NCQBCS divides its training topics into four broad categories: Sample Preparation, Instrumentation, Data Analysis, and Protein Quantification. Trainees can build their own syllabus of workshops from a variety of categories and experience levels.

Comprehensively, we offer programs in:
Sample Preparation: Peptide Fractionation, Protein Digestion, Protein extraction.
Mass Spectrometry: MS Methods, Instrument Troubleshooting, Nano-chromatography.
Data Analysis: Data Visualization, Data Interpretation, Data Searching.
Protein Quantification: Label-free, Metabolic labeling, Isobaric chemical labeling.

More information on our training programs are located here, and one can sign up for training here.

Additionally, one can also receive coaching at the 3rd Annual North American Mass Spectrometry Summer School, which will take place June 15-18, 2020. This event, which will be hosted by international experts on Mass Spectrometry, will feature workshops, lectures and networking, among other activities.

One may find more information, as well as sign up for summer school, here.

Increasing MS lipidomics power through parameter optimization and In Silico Simulation

Huchins et al (2019) recently published a paper in Analytical Chemistry presenting an algorithm which identifies parameter sets in a way that is quicker and more accurate than typical methods.

The issue of effectively profiling the diversity and range of biomolecules is an important one to consider in Mass Spectrometry, and relies on well-sought out selection of acquisition parameters. However, acquisition parameters are generally selected in a way that is time-consuming and tends to produce lacking results.

By creating an algorithm which simulates LC-MS/MS lipidomic data acquisition performance in a benchtop quadrupole-Orbitrap Mass Spectrometer system and pairing it with an algorithm that defines constrained parameter optimization, researchers were able to efficiently identify LC-MS/MS method parameter sets for specific sample matrices. Additionally, researchers used a simulation called in silico to demonstrate how developments in mass spectrometer speed and sensitivity will result in even more effective biomolecule identification.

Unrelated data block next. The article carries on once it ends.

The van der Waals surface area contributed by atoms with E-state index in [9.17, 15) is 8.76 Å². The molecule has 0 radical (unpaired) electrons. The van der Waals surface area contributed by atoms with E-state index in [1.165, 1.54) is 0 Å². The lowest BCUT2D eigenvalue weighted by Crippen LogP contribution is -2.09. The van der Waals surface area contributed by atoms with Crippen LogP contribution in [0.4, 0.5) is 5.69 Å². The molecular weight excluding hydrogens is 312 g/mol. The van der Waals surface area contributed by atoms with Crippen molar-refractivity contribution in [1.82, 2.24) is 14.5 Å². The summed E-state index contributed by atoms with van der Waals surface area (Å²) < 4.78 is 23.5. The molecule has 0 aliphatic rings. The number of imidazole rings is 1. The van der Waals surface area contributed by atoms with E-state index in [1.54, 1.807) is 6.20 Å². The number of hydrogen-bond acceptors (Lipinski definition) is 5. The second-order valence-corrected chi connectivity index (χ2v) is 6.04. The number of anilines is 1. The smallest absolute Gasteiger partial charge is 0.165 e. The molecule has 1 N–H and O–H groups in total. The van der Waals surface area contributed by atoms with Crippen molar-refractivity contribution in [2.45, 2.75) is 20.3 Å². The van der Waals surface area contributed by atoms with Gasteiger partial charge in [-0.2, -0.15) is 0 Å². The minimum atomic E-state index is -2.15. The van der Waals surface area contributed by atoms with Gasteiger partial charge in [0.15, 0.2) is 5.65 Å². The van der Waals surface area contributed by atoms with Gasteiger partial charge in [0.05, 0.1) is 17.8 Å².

Identification of Alzheimer’s Biomarkers for Early Diagnosis and Treatment

As Alzheimer’s disease begins with a long, hard-to-discern and symptom-free phase which may be a key opportunity for early diagnosis and therapeutic intervention, Zhong et al (2019) defined reliable and valid biomarkers that could identify the disease during this period, as published in a recent article in Frontiers in Molecular Neuroscience


Alzhiemer’s disease is a progressive neurodegenerative disease which is characterized by the progressive buildup of senile plaques, neurofibrillary tangles, and loss of synapses and neurons in the brain. Behaviorally, this is presented as a progressive degeneration of overall function, such as difficulty with memory, mood instability and loss of motor function. Currently, there is no cure.

Using discover proteomics analysis of cerebrospinal fluid (CSF), Zhong et al found that in both healthy controls and in preclinical Alzheimer’s Disease patients, 732 proteins in women and 704 men proteins in men had more than one unique peptide. Then, Zhong et al found that 79 (women) and 98 (men) proteins were significantly altered in preclinical alzheimer’s patients who have already demonstrated some symptoms of mild cognitive impairment or dementia.

Using N,N-dimethyl leucine (iDiLeu) tags, researchers verified the Alzheimer’s disease biomarkers called neurosecretory protein VGF and apolipoprotein E. Then, researchers used a four-point internal calibration curve to determine the “absolute amount” of target analytes in cerebrospinal fluid through a single liquid chromatography-mass spectrometry run.